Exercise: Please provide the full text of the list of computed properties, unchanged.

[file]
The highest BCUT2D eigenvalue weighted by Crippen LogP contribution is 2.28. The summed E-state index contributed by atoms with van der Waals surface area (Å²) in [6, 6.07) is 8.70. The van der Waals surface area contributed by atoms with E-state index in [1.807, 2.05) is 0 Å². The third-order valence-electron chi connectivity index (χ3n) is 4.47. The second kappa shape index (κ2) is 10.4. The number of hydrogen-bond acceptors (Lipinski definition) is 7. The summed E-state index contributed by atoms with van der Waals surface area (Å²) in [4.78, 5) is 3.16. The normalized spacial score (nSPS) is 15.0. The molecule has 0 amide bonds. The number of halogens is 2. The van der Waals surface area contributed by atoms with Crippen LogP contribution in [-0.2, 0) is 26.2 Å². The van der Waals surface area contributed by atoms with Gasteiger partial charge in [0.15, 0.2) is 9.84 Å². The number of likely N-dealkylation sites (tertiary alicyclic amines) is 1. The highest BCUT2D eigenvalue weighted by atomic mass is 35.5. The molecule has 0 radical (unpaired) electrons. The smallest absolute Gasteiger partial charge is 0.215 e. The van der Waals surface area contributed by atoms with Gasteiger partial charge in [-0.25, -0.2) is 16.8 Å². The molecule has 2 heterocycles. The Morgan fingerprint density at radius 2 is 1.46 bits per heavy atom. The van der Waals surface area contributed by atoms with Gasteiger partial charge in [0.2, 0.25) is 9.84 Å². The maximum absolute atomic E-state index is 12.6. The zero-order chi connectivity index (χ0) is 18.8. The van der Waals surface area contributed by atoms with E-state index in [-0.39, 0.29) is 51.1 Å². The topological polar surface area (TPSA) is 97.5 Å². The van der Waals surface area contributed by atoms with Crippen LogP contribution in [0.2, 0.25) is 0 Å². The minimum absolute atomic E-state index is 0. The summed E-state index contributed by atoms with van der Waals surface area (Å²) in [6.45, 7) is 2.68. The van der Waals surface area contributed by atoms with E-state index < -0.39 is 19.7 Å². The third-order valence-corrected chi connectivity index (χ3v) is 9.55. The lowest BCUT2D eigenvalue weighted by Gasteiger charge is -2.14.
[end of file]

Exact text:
The highest BCUT2D eigenvalue weighted by Crippen LogP contribution is 2.28. The summed E-state index contributed by atoms with van der Waals surface area (Å²) in [6, 6.07) is 8.70. The van der Waals surface area contributed by atoms with E-state index in [1.807, 2.05) is 0 Å². The third-order valence-electron chi connectivity index (χ3n) is 4.47. The second kappa shape index (κ2) is 10.4. The number of hydrogen-bond acceptors (Lipinski definition) is 7. The summed E-state index contributed by atoms with van der Waals surface area (Å²) in [4.78, 5) is 3.16. The normalized spacial score (nSPS) is 15.0. The molecule has 0 amide bonds. The number of halogens is 2. The van der Waals surface area contributed by atoms with Crippen LogP contribution in [-0.2, 0) is 26.2 Å². The van der Waals surface area contributed by atoms with Gasteiger partial charge in [0.15, 0.2) is 9.84 Å². The number of likely N-dealkylation sites (tertiary alicyclic amines) is 1. The highest BCUT2D eigenvalue weighted by atomic mass is 35.5. The molecule has 0 radical (unpaired) electrons. The smallest absolute Gasteiger partial charge is 0.215 e. The van der Waals surface area contributed by atoms with Gasteiger partial charge in [-0.25, -0.2) is 16.8 Å². The molecule has 2 heterocycles. The Morgan fingerprint density at radius 2 is 1.46 bits per heavy atom. The van der Waals surface area contributed by atoms with Gasteiger partial charge in [0.2, 0.25) is 9.84 Å². The maximum absolute atomic E-state index is 12.6. The zero-order chi connectivity index (χ0) is 18.8. The van der Waals surface area contributed by atoms with E-state index in [-0.39, 0.29) is 51.1 Å². The topological polar surface area (TPSA) is 97.5 Å². The van der Waals surface area contributed by atoms with Crippen LogP contribution in [0.2, 0.25) is 0 Å². The minimum absolute atomic E-state index is 0. The summed E-state index contributed by atoms with van der Waals surface area (Å²) in [6.45, 7) is 2.68. The van der Waals surface area contributed by atoms with E-state index < -0.39 is 19.7 Å². The third-order valence-corrected chi connectivity index (χ3v) is 9.55. The lowest BCUT2D eigenvalue weighted by Gasteiger charge is -2.14.